Aguardiente Sour: A Gastronomic Tip for a Culture with No Taste

Posted on 03. Mar, 2017 by in colombia, peru

Alternate Title: An Ode to the Pisco Sour

Jump to the recipe.

Something inside compels me to check the price every time I see Antioqueño aguardiente at Tottus. And sometimes I just can’t help myself, like recently when it was going for $6, or 18,000 Colombian pesos.

I broke out two bottles for a drinking session with two Peruvian buddies. I realized my dilemma a short time before they arrived: we didn’t have any beer.

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Colombians drink aguardiente, or “fire water” as they like to translate it, in shots. In fact, they’re not even full shots but what I call “halfskies” – half a shot glass. Given the aguardiente is only 27% alcohol – the sugar-free version is even lighter at 23% – a hard drinker like me may wonder why in hell would you only serve a half shot of something so weak.

The answer is that you simply take many more of them. You’re constantly pouring them, and you’re never too drunk that you have to decline a shot of “guaro.” Its softness is its strength.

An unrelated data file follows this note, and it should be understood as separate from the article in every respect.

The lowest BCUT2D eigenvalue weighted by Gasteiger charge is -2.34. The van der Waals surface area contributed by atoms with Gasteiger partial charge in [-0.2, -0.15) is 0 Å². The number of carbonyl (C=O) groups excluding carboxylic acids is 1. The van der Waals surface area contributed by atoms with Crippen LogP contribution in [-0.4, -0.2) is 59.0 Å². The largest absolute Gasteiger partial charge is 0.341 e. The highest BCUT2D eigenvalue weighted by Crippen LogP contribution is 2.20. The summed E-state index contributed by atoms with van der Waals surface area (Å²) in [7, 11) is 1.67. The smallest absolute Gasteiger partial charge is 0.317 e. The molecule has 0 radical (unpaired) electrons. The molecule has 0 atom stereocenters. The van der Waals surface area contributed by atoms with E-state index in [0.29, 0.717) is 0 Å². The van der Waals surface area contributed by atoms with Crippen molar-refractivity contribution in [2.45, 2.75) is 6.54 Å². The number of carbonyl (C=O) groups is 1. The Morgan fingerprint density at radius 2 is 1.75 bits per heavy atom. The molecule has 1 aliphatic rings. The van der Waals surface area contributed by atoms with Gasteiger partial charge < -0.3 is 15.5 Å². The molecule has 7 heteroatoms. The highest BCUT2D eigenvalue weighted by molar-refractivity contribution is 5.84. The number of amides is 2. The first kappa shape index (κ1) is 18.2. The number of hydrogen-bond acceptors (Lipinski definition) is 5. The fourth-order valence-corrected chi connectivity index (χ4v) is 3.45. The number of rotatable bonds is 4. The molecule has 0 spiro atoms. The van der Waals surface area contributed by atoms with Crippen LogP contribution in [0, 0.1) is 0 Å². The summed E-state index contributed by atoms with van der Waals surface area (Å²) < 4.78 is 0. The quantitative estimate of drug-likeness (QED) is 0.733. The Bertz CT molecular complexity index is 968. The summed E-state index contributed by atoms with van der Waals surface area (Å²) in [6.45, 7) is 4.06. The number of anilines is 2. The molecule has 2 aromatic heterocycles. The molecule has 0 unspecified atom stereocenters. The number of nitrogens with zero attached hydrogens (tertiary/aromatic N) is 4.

But I’m not drinking halfskies all night if I don’t have beer to mix it with. In the refrigerator I found simple syrup and limes – the ingredients needed to make Pisco Sour. I decided to make Aguardiente Sours with guaro in place of pisco. And if you ever need to do something with aguardiente besides drinking it straight, try this.

Recipe

  • 3 measures aguardiente
  • 2 measures syrup
  • 1 measure lime juice
  • 1 egg white
  • Ice
  • Bitters (optional)

Cut and squeeze your limes. In my early days I would’ve thought those Peruvian lime squeezers were for pussies, but the Peruvian limes have so many seeds and Pisco Sours already present so much work, and serious drinker will have one of these in their home.

In a blender, measure out three parts aguardiente, two parts simple syrup, one part lime juice and one egg white. Peruvian bartenders poke a hole in the eggshell to pour out the white. I might give somebody a slap if they did that in my kitchen. Just crack the egg and catch the yolk in one half of the shell. After most of the white has fallen in the blender, juggle the yolk onto the other half shell to get the rest of the white. If they yolk falls in the blender, you don’t have to start over. Just don’t tell anybody. The yolk has all the nutrition anyway.